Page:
It’s not often you walk into a tech forum and hear a Kendrick Lamar track bumping in the auditorium. Nor do you look through the program and see a speaker lineup that is almost exclusively people of color.
Welcome to Tech808, tagged as the only hip-hop-inspired tech entrepreneurship conference. And as Anthony Frasier, co-founder of The Phat Startup, which runs the event, says, “Hip-hop is entrepreneurship.”
Still, hip-hop swagger is just the backdrop and style of the forum—the substance is helping African-American millennials leverage or launch their startup ideas and navigate the monolithic tech world.
Now in its second year, the day-long conference is strategically held in emerging tech hot spots with high concentrations of young African-Americans: Oakland, Washington D.C., and, most recently, New York.
The New York conference, held last week at NYU, featured leading movers and shakers in the tech industry, such as angel investor Lauren Maillian; Cybersynchs CEO, Amos Winbush III; and Tristan Walker, founder of Bevel. Significantly, the event also gave a voice to a handful of novice startups to pitch their platforms to a supportive audience.
“We started Tech808 as a place for young millennials of color to come and learn about tech entrepreneurship in a safe environment,” Frasier said. “No need to worry about asking a dumb question, and no need to worry about being the only person of color in the room. A conference like this is important because we need to start promoting and learning from more diverse examples of success.”
Indeed, Silicon Valley and the broader tech sector continue to be primarily dominated by white males. Like many industries, it’s difficult for people of color to get a foot in the door or obtain the funding to launch a startup without access to capital, or the people supplying the capital.
“People only want to be what they see,” said Maillian, a venture capitalist and serial entrepreneur. “What (African-Americans) see is entertainers, musicians, rappers, and athletes. They don’t see enough people working behind the scenes as investors. There’s a lack of access to people who write checks, a lack of understanding of the industry and lack of freedom to be who you are.”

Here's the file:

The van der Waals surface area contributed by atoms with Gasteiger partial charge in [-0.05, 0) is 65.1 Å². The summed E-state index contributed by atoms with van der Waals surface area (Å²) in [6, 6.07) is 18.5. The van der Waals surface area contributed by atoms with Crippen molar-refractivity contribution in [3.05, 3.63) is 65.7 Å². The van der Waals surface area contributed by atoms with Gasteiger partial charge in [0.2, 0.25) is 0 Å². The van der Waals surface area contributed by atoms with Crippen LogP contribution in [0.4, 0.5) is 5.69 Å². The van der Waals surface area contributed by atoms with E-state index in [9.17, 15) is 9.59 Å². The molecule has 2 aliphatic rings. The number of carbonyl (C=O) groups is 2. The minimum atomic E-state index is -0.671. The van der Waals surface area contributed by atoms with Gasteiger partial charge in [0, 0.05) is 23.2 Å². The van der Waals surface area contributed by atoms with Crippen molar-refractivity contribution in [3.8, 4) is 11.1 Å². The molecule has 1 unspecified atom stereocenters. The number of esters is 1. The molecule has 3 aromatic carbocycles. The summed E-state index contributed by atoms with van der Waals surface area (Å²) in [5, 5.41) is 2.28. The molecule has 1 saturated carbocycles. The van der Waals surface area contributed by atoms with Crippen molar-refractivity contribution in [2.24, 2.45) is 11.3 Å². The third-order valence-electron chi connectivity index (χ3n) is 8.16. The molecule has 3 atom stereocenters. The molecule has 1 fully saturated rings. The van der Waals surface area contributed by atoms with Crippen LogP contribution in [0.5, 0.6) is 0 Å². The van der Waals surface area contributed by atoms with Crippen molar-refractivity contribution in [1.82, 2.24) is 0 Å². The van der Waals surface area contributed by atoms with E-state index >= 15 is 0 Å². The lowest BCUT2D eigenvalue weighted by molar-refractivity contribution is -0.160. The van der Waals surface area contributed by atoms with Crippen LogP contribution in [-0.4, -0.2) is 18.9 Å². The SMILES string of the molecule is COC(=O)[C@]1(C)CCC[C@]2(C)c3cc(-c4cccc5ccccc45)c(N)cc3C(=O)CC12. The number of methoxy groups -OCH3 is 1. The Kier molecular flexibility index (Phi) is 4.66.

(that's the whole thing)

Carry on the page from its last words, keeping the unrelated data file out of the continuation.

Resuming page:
Justin Gerrard, co-founder and CMO of dating app Bae, was attending his second Tech808 conference. He and his team launched the app after seeing the challenges African-Americans face on popular dating applications, where they rate low in interactions and have difficulty finding matches. Since launching in April at Howard University, Bae has more than 100,000 downloads that have created over 30,000 matches.
“For me, as an entrepreneur of color, it’s great to be in a room of other inspiring entrepreneurs of color,” said the 28-year-old Gerrard, who deferred the second year of his MBA program at Dartmouth to commit to his startup full time. “You get to exchange ideas, learn from people who are just starting out as well as those who’ve gotten funding or sold their businesses. It shows off a range of talent and experiences that you wouldn’t see otherwise, so it’s really empowering.”
The Bae app was one of two startups, along with social publishing platform CeWebity, to pitch their startup to the audience, simulating a pitch to investors. Gerrard said he was encouraged by the support of his fellow entrepreneurs.
“After the pitch and during the conference people came up and told us it was inspiring to see us up there,” Gerrard said. “It’s always really rewarding to get that type of feedback from your community, particularly because with Phat Startup that’s the feel of the conference more so than any other conference I’ve been to. It feels like you’re there with your family almost in terms of how supportive people are and them wanting to see you win.”
Kevin Howell is freelance writer and editor from New Jersey. He has written for the New York Daily News, The Star-Ledger, Asbury Park Press and Baltimore Sun.
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